Good Luck Finding Affordable Housing in a Walkable Area With Decent Schools
Affordability, walkability, and proximity to high-performing schools—real estate agents have long known that this is the Americans home-buying trinity. An analysis released Wednesday by national real estate brokerage firm Redfin, however, reveals that finding that combination in the nation’s most populous cities has become a significant challenge.
After analyzing housing prices, walkability rankings, and school-quality ratings, Redfin found that only 14 percent of neighborhoods—24 of 170 areas—in the 20 largest cities in the United States meet all three criteria.
Nope, none of the neighborhoods are in red-hot housing markets such as Los Angeles, San Francisco, and New York City. Instead, Redfin’s rankings are dominated by locations in Seattle and Washington, D.C. (four of the top 10 are in Seattle, and three are in D.C.).
University District, a neighborhood about five miles north of downtown Seattle, took the top spot. The community, which is adjacent to the University of Washington campus, has a balanced mix of housing, received a Walk Score of 91 out of 100, and has a Great Schools rating of 7.8 out of 10.
West End, a neighborhood in D.C. adjacent to Georgetown University and DuPont Circle, came in second. Redfin’s analysis found it has a balanced mix of housing, a Walk Score of 95, and a Great Schools rating of 6.5. Adams Morgan in D.C. ranked third, and two other Seattle neighborhoods rounded out the top five.
Redfin started its analysis by checking home sale price data from July 2013 through June 2015. It then used median family income data from the 2014 American Community Survey to figure out which neighborhoods have affordable homes for sale. Given that housing prices in most major cities have soared into the stratosphere in recent years, finding places where homes are affordable wasn’t easy.
“A home was considered affordable if 28 percent of the local median family income could cover the monthly mortgage and principal payment, assuming the buyer put 20 percent down and took out a 30-year loan with a four percent interest rate,” explains the Redfin blog.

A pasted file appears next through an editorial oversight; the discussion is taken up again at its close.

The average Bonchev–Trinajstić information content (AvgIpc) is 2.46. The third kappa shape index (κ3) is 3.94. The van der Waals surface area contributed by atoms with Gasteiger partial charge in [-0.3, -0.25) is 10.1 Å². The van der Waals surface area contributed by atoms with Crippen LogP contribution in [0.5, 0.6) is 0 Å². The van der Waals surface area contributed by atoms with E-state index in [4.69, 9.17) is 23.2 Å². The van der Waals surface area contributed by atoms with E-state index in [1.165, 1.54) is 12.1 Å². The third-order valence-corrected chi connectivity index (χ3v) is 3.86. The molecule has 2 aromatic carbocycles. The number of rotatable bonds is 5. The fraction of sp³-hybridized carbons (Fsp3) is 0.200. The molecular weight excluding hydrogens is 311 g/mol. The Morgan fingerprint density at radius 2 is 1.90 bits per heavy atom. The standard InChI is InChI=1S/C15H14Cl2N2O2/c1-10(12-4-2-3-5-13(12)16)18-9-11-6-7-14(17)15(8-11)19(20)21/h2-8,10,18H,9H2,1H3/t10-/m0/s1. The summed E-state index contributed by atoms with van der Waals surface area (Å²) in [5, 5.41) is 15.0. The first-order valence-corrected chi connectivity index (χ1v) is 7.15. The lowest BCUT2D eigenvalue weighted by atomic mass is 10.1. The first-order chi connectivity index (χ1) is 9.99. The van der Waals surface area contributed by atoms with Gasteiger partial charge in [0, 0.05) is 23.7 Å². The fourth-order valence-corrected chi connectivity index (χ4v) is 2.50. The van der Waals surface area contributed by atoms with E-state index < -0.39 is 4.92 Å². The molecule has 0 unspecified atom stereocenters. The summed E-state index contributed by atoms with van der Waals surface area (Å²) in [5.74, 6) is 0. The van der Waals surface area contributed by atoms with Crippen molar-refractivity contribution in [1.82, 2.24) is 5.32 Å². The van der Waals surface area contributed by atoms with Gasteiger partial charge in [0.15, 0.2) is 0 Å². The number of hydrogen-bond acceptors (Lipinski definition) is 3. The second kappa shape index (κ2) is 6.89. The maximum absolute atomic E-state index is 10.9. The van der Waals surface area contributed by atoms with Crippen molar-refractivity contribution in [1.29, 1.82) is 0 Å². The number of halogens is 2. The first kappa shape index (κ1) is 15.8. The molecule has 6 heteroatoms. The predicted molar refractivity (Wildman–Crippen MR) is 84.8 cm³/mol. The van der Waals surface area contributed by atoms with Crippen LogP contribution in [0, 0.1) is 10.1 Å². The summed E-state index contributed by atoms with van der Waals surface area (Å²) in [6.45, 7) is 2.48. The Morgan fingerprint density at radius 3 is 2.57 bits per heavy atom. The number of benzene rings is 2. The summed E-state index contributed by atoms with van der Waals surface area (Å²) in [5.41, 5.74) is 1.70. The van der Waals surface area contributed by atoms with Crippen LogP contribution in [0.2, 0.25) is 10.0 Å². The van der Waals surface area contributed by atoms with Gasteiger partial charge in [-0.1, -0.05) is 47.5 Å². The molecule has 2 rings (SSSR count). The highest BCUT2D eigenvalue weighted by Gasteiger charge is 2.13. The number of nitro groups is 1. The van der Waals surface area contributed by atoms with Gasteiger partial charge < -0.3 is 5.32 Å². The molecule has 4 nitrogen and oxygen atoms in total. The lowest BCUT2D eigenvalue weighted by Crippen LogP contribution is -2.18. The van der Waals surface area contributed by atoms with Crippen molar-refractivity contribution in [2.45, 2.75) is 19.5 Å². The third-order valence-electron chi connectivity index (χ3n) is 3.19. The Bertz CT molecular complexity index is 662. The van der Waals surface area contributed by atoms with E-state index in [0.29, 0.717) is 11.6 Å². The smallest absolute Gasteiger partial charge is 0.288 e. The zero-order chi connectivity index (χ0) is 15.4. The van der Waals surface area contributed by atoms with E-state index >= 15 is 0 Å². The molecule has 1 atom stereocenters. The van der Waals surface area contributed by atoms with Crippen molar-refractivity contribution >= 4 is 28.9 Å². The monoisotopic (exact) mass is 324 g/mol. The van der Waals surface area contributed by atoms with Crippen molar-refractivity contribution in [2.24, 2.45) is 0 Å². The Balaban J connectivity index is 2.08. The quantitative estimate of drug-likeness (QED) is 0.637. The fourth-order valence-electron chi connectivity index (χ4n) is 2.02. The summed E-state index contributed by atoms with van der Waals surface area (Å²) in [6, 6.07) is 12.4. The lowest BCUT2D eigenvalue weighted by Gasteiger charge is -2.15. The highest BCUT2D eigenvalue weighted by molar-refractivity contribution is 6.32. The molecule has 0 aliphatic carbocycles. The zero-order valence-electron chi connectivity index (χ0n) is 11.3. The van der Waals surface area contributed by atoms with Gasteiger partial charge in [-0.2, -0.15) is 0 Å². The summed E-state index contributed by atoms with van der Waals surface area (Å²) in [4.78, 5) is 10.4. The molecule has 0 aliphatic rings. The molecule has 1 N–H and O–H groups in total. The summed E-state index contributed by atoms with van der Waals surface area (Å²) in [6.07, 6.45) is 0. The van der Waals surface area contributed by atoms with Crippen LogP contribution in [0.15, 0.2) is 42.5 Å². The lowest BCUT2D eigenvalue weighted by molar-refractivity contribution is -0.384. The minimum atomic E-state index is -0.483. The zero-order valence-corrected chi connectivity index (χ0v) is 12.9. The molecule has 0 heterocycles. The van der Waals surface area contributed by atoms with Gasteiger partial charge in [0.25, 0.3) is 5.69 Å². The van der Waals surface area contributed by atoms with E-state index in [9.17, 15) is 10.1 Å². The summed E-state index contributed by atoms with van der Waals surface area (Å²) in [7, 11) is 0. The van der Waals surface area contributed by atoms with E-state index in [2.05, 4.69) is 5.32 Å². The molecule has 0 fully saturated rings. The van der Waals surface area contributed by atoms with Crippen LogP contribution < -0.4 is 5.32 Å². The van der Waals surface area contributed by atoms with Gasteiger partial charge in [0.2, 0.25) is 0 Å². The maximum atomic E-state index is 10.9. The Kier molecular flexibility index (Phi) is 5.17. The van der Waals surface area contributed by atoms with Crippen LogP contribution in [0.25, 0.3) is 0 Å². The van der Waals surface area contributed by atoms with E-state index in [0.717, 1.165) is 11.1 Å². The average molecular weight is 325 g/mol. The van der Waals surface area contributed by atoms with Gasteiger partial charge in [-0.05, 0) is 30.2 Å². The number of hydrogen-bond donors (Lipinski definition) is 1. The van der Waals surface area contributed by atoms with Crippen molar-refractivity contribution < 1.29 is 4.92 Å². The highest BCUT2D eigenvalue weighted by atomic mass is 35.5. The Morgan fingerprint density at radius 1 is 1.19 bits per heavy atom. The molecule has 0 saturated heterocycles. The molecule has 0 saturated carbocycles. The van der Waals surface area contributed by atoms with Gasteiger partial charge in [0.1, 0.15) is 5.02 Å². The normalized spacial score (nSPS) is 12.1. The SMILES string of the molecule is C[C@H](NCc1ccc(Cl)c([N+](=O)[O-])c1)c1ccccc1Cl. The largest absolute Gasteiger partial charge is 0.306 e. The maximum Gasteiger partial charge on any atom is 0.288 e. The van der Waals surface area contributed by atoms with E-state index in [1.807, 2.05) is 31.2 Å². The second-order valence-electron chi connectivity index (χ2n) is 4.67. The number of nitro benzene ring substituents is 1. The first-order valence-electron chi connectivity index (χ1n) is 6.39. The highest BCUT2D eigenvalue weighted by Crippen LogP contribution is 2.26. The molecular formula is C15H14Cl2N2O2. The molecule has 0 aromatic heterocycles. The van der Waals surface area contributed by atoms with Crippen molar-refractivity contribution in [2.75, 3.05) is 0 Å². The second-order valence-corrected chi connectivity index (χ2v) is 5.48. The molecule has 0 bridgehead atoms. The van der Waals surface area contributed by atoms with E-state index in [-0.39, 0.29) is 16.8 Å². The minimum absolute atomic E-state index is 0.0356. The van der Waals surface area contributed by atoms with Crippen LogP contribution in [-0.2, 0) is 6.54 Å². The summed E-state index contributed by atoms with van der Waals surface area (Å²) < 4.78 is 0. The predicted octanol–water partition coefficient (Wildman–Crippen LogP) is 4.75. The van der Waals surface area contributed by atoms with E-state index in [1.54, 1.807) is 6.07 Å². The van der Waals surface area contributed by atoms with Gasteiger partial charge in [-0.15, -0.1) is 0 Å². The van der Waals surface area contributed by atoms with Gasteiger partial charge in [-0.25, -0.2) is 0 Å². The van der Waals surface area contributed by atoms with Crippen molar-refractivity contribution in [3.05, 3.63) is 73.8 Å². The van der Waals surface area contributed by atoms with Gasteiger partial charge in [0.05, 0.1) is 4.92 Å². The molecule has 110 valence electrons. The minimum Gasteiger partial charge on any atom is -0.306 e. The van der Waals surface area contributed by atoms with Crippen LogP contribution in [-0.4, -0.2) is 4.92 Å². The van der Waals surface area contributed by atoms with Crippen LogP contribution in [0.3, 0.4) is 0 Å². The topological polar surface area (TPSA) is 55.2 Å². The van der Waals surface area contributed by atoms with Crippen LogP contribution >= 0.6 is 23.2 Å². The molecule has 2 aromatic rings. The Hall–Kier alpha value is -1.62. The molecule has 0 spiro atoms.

Because a neighborhood might be expensive overall but might still have hidden gems that won’t make people cry when their monthly mortgage bill arrives, the company also looked at areas that have what it calls a balanced mix of both high- and lower-priced houses available. Even with that, Redfin found that only 170 neighborhoods met its price barometer.
It then ranked those neighborhoods according to their Walk Score, a measure of how pedestrian-friendly an area is. The final step was to rank the neighborhoods according to data from the website Great Schools, which uses a combination of parent reviews and standardized test score data to rate K–12 campuses.
But what might be disheartening to would-be home buyers is that the communities that made the cut aren’t affordable unless folks earn a hefty salary. The median home price in University District is about $620,000, and roughly 57 percent of families living in the neighborhood earn more than $100,000. Data on the other neighborhoods in the top 10 tell a similar story.
While analysts continue to wring their hands about the housing bubble, improving walkability in cities and boosting the quality of schools could also help home buyers find what they’re looking for. After all, Boston has a balanced mix of housing prices and is highly walkable, but Redfin found that the city’s public schools had below-average Great Schools ratings.
“There just aren’t enough of these kinds of neighborhoods for everyone who’s looking for an affordable home,” concluded the study authors.